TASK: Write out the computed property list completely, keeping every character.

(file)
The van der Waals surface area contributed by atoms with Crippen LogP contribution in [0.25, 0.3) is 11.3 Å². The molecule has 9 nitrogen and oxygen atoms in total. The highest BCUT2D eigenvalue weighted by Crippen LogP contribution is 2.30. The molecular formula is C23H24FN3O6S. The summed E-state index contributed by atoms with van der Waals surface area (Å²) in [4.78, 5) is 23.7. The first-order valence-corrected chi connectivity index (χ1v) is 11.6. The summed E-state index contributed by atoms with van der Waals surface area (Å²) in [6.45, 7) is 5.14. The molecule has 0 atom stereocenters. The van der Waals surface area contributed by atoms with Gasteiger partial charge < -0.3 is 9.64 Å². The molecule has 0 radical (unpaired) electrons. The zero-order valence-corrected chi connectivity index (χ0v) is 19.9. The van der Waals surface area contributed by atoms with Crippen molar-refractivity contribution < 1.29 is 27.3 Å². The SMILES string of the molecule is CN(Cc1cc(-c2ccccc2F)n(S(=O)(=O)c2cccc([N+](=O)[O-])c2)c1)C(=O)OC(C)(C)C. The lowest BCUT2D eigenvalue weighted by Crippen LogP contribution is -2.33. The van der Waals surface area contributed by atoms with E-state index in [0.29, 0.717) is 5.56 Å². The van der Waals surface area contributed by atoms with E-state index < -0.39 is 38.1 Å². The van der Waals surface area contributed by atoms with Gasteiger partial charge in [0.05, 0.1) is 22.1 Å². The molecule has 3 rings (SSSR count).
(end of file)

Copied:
The van der Waals surface area contributed by atoms with Crippen LogP contribution in [0.25, 0.3) is 11.3 Å². The molecule has 9 nitrogen and oxygen atoms in total. The highest BCUT2D eigenvalue weighted by Crippen LogP contribution is 2.30. The molecular formula is C23H24FN3O6S. The summed E-state index contributed by atoms with van der Waals surface area (Å²) in [4.78, 5) is 23.7. The first-order valence-corrected chi connectivity index (χ1v) is 11.6. The summed E-state index contributed by atoms with van der Waals surface area (Å²) in [6.45, 7) is 5.14. The molecule has 0 atom stereocenters. The van der Waals surface area contributed by atoms with Gasteiger partial charge < -0.3 is 9.64 Å². The molecule has 0 radical (unpaired) electrons. The zero-order valence-corrected chi connectivity index (χ0v) is 19.9. The van der Waals surface area contributed by atoms with Crippen molar-refractivity contribution < 1.29 is 27.3 Å². The SMILES string of the molecule is CN(Cc1cc(-c2ccccc2F)n(S(=O)(=O)c2cccc([N+](=O)[O-])c2)c1)C(=O)OC(C)(C)C. The lowest BCUT2D eigenvalue weighted by Crippen LogP contribution is -2.33. The van der Waals surface area contributed by atoms with E-state index in [0.29, 0.717) is 5.56 Å². The van der Waals surface area contributed by atoms with E-state index < -0.39 is 38.1 Å². The van der Waals surface area contributed by atoms with Gasteiger partial charge in [0.05, 0.1) is 22.1 Å². The molecule has 3 rings (SSSR count).